Editor’s Note: This article was originally published by The Spaces, a digital publication exploring new ways to live and work.

CNN  — 

Keeping track of global trends in 2017 was no mean feat. From economics to elections and from politics to property, the overarching specter of uncertainty made for an erratic 12 months. And 2018 doesn’t look much clearer or calmer.

That makes it all the more important to identify the right markets when investing in property. For many it will be a case of the safer the better. Even those taking more of a risk will likely be erring on the side of calculated caution. With that in mind, here are seven of the cities you should be eyeing in 2018.

Toronto, Canada: The tech star of the north

toronto skyline

Why? When Google’s parent company Alphabet announced in October that its urban innovation unit Sidewalk Labs will develop a 12-acre site in the city into a new, high-tech district “from the internet up” using data and sensors, Toronto became one of the most talked about cities in the world overnight and will arguably be the one to watch in 2018.

Best for: Hip-hop, basketball and celebrity house sales; Meghan Markle’s former Toronto home listed for $1.3 million last month.

New to the cultural scene: The Royal Ontario Museum (ROM) unveiled its restored Weston Entrance on Queen’s Park last month, signaling the end of a refurbishment project by Hariri Pontarini Architects to restore the institution’s Italianate Neo-Romanesque architecture.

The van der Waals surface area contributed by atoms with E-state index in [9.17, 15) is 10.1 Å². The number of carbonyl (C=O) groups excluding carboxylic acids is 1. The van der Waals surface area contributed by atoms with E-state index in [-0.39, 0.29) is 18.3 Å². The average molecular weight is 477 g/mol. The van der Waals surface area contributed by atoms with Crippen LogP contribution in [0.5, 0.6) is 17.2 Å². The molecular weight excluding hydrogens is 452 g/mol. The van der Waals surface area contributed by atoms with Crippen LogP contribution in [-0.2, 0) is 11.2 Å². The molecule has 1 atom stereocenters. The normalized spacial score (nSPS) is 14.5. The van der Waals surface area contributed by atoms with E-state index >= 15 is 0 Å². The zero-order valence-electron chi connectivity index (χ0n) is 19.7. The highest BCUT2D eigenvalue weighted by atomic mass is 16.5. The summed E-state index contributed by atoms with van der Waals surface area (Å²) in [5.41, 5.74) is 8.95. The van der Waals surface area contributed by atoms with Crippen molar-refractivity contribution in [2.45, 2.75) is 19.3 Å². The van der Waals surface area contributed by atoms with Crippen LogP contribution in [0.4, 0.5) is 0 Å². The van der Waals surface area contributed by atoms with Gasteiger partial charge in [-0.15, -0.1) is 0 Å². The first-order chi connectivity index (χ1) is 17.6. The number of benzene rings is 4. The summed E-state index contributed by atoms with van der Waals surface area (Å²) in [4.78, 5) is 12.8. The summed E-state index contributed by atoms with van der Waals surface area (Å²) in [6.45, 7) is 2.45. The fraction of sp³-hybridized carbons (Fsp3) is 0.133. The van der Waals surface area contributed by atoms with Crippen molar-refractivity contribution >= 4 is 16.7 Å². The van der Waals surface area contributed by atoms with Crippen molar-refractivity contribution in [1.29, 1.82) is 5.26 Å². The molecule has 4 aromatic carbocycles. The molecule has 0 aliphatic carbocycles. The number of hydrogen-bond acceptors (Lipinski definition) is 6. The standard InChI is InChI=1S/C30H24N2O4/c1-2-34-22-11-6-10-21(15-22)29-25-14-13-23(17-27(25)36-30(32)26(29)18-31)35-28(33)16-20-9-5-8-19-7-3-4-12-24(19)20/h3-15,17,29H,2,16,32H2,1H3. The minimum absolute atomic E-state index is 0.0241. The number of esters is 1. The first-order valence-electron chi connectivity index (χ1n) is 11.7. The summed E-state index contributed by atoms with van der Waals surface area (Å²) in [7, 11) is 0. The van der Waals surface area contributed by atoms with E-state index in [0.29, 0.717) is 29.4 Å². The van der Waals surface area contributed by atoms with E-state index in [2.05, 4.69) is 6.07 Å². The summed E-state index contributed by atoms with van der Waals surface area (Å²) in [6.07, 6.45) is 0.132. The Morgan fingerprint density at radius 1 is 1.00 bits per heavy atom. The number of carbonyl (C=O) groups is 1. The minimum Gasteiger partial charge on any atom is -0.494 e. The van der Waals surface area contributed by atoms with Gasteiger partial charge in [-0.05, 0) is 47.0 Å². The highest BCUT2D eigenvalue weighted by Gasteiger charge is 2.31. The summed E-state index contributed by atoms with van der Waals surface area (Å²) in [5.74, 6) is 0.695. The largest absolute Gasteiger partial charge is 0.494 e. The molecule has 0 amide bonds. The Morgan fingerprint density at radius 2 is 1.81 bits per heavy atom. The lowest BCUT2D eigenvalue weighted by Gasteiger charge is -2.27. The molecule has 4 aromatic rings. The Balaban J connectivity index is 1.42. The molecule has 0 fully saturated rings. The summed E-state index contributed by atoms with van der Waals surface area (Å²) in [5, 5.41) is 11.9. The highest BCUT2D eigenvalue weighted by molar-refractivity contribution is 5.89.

Muscat, Oman: The Middle Eastern metropolis

muscat oman coast

Why? A safe haven in an otherwise volatile region, Oman hasn’t fallen into the trap of brash over beauty like many of its Emirati cousins. Almost half of the country’s population live in modern apartments in the capital city of Muscat where a new airport will eventually have capacity for 48 million passengers a year creating a likely, and comparatively safe, gateway to the east.

Best for: Waterside living, modern religious architecture, desert glamping and seafood.

New to the cultural scene: The second annual UNESCO conference on tourism and culture took place in the city in December.

Dundee, Scotland: The cultural comeback kid

A design for the future V&A Museum of Design Dundee

Why? It was once the UK capital of cash register production, but the decline of traditional industry and loss of jobs in the 1980s saw Dundee adopt a plan to reinvent itself as a cultural center. A massive, £1 billion ($1.4 million) regeneration masterplan kicked off in 2001 and the resulting transformation of the city has started to take hold, with the Dundee Waterfront scheme set to hit crucial landmarks in 2018.

Best for: Ambitious renovations and build-to-rent developments

New to the cultural scene: It may have had its 2023 European Capital of Culture bid scuppered by Brexit but the city’s under-construction, £80-million ($108 million) V&A Museum of Design Dundee will open its doors within the next 12 months, placing it firmly on the international art map.

Paris: The French fancy